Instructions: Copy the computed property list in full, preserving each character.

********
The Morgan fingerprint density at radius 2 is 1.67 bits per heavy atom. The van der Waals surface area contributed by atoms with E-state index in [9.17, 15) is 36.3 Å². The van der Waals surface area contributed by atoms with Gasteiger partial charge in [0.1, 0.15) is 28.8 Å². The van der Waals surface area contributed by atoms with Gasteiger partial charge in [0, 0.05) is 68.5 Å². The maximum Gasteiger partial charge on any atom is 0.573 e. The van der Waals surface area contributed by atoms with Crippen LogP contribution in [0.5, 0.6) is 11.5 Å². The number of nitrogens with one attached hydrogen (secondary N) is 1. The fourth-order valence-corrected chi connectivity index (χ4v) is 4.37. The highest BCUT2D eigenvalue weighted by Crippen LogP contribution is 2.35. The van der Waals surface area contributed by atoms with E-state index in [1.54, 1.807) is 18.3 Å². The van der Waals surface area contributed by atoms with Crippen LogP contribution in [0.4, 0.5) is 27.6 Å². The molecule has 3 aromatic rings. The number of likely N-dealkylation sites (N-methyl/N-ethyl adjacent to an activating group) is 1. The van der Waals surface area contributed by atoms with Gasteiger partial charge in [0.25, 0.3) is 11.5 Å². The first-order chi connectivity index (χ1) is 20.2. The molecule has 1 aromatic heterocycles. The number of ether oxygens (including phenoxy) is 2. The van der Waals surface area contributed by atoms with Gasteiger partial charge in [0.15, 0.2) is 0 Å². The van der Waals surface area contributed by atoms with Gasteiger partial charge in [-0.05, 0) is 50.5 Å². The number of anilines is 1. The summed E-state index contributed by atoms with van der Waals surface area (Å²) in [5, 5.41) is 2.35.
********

The Morgan fingerprint density at radius 2 is 1.67 bits per heavy atom. The van der Waals surface area contributed by atoms with E-state index in [9.17, 15) is 36.3 Å². The van der Waals surface area contributed by atoms with Gasteiger partial charge in [0.1, 0.15) is 28.8 Å². The van der Waals surface area contributed by atoms with Gasteiger partial charge in [0, 0.05) is 68.5 Å². The maximum Gasteiger partial charge on any atom is 0.573 e. The van der Waals surface area contributed by atoms with Crippen LogP contribution in [0.5, 0.6) is 11.5 Å². The number of nitrogens with one attached hydrogen (secondary N) is 1. The fourth-order valence-corrected chi connectivity index (χ4v) is 4.37. The highest BCUT2D eigenvalue weighted by Crippen LogP contribution is 2.35. The van der Waals surface area contributed by atoms with E-state index in [1.54, 1.807) is 18.3 Å². The van der Waals surface area contributed by atoms with Crippen LogP contribution in [0.4, 0.5) is 27.6 Å². The molecule has 3 aromatic rings. The number of likely N-dealkylation sites (N-methyl/N-ethyl adjacent to an activating group) is 1. The van der Waals surface area contributed by atoms with Gasteiger partial charge in [0.25, 0.3) is 11.5 Å². The first-order chi connectivity index (χ1) is 20.2. The molecule has 1 aromatic heterocycles. The number of ether oxygens (including phenoxy) is 2. The van der Waals surface area contributed by atoms with Gasteiger partial charge in [0.15, 0.2) is 0 Å². The van der Waals surface area contributed by atoms with Gasteiger partial charge in [-0.05, 0) is 50.5 Å². The number of anilines is 1. The summed E-state index contributed by atoms with van der Waals surface area (Å²) in [5, 5.41) is 2.35.